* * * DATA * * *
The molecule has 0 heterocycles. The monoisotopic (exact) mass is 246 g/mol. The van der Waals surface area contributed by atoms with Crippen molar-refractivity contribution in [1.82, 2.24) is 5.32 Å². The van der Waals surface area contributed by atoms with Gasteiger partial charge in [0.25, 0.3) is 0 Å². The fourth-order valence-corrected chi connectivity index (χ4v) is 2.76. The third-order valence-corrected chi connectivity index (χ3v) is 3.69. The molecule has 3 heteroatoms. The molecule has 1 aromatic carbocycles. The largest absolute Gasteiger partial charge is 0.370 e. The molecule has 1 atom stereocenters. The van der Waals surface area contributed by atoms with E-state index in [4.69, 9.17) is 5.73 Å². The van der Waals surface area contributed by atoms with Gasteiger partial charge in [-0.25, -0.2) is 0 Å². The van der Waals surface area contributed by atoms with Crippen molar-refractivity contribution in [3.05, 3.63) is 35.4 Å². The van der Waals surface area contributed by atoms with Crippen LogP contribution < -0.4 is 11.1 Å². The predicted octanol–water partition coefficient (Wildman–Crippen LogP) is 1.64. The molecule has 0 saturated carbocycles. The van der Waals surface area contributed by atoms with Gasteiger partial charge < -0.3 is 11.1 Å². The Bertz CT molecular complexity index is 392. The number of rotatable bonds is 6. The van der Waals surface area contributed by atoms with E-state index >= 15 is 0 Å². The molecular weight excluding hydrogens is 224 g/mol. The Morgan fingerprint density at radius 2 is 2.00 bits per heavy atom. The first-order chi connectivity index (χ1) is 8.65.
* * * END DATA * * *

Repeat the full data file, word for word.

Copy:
The molecule has 0 heterocycles. The monoisotopic (exact) mass is 246 g/mol. The van der Waals surface area contributed by atoms with Crippen molar-refractivity contribution in [1.82, 2.24) is 5.32 Å². The van der Waals surface area contributed by atoms with Gasteiger partial charge in [0.25, 0.3) is 0 Å². The fourth-order valence-corrected chi connectivity index (χ4v) is 2.76. The third-order valence-corrected chi connectivity index (χ3v) is 3.69. The molecule has 3 heteroatoms. The molecule has 1 aromatic carbocycles. The largest absolute Gasteiger partial charge is 0.370 e. The molecule has 1 atom stereocenters. The van der Waals surface area contributed by atoms with E-state index in [4.69, 9.17) is 5.73 Å². The van der Waals surface area contributed by atoms with Gasteiger partial charge in [-0.25, -0.2) is 0 Å². The van der Waals surface area contributed by atoms with Crippen molar-refractivity contribution in [3.05, 3.63) is 35.4 Å². The van der Waals surface area contributed by atoms with Crippen LogP contribution < -0.4 is 11.1 Å². The predicted octanol–water partition coefficient (Wildman–Crippen LogP) is 1.64. The molecule has 0 saturated carbocycles. The van der Waals surface area contributed by atoms with Gasteiger partial charge < -0.3 is 11.1 Å². The Bertz CT molecular complexity index is 392. The number of rotatable bonds is 6. The van der Waals surface area contributed by atoms with E-state index >= 15 is 0 Å². The molecular weight excluding hydrogens is 224 g/mol. The Morgan fingerprint density at radius 2 is 2.00 bits per heavy atom. The first-order chi connectivity index (χ1) is 8.65.